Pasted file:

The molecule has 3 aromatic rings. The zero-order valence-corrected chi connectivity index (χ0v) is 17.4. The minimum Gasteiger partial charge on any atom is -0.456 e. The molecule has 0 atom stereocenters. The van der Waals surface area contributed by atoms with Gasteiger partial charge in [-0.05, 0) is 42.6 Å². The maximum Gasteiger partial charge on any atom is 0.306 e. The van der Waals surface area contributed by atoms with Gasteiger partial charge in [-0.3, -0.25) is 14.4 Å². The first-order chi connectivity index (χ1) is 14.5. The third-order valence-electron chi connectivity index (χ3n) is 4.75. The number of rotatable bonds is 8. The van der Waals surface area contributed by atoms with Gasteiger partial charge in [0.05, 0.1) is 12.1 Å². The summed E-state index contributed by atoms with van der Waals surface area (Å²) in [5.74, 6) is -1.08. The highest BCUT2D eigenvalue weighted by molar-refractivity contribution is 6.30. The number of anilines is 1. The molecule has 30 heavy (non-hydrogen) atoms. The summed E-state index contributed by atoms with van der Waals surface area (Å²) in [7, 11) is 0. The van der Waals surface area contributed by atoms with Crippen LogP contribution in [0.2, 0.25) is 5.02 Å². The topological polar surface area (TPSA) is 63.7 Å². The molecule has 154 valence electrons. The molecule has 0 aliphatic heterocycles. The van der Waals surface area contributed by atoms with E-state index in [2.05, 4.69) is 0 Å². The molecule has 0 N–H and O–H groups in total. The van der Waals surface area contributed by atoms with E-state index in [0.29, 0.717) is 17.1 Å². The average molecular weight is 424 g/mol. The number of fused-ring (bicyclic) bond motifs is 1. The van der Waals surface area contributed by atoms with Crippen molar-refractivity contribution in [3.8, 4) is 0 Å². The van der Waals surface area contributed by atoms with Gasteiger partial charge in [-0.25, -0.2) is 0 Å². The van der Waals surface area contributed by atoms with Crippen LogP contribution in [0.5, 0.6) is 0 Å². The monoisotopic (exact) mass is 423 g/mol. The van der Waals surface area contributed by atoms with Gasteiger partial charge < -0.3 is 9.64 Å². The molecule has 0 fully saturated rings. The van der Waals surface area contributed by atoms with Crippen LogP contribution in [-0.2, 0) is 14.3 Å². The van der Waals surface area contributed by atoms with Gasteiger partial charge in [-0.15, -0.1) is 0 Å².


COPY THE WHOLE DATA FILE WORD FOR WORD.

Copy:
The molecule has 3 aromatic rings. The zero-order valence-corrected chi connectivity index (χ0v) is 17.4. The minimum Gasteiger partial charge on any atom is -0.456 e. The molecule has 0 atom stereocenters. The van der Waals surface area contributed by atoms with Gasteiger partial charge in [-0.05, 0) is 42.6 Å². The maximum Gasteiger partial charge on any atom is 0.306 e. The van der Waals surface area contributed by atoms with Gasteiger partial charge in [-0.3, -0.25) is 14.4 Å². The first-order chi connectivity index (χ1) is 14.5. The third-order valence-electron chi connectivity index (χ3n) is 4.75. The number of rotatable bonds is 8. The van der Waals surface area contributed by atoms with Gasteiger partial charge in [0.05, 0.1) is 12.1 Å². The summed E-state index contributed by atoms with van der Waals surface area (Å²) in [5.74, 6) is -1.08. The highest BCUT2D eigenvalue weighted by molar-refractivity contribution is 6.30. The number of anilines is 1. The molecule has 30 heavy (non-hydrogen) atoms. The summed E-state index contributed by atoms with van der Waals surface area (Å²) in [7, 11) is 0. The van der Waals surface area contributed by atoms with Crippen LogP contribution in [0.2, 0.25) is 5.02 Å². The topological polar surface area (TPSA) is 63.7 Å². The molecule has 154 valence electrons. The molecule has 0 aliphatic heterocycles. The van der Waals surface area contributed by atoms with E-state index in [2.05, 4.69) is 0 Å². The molecule has 0 N–H and O–H groups in total. The van der Waals surface area contributed by atoms with E-state index in [0.29, 0.717) is 17.1 Å². The average molecular weight is 424 g/mol. The number of fused-ring (bicyclic) bond motifs is 1. The van der Waals surface area contributed by atoms with Crippen molar-refractivity contribution in [3.8, 4) is 0 Å². The van der Waals surface area contributed by atoms with Gasteiger partial charge in [-0.25, -0.2) is 0 Å². The van der Waals surface area contributed by atoms with Crippen LogP contribution in [0.5, 0.6) is 0 Å². The monoisotopic (exact) mass is 423 g/mol. The van der Waals surface area contributed by atoms with Gasteiger partial charge < -0.3 is 9.64 Å². The molecule has 0 fully saturated rings. The van der Waals surface area contributed by atoms with Crippen LogP contribution in [-0.2, 0) is 14.3 Å². The van der Waals surface area contributed by atoms with Gasteiger partial charge in [-0.15, -0.1) is 0 Å².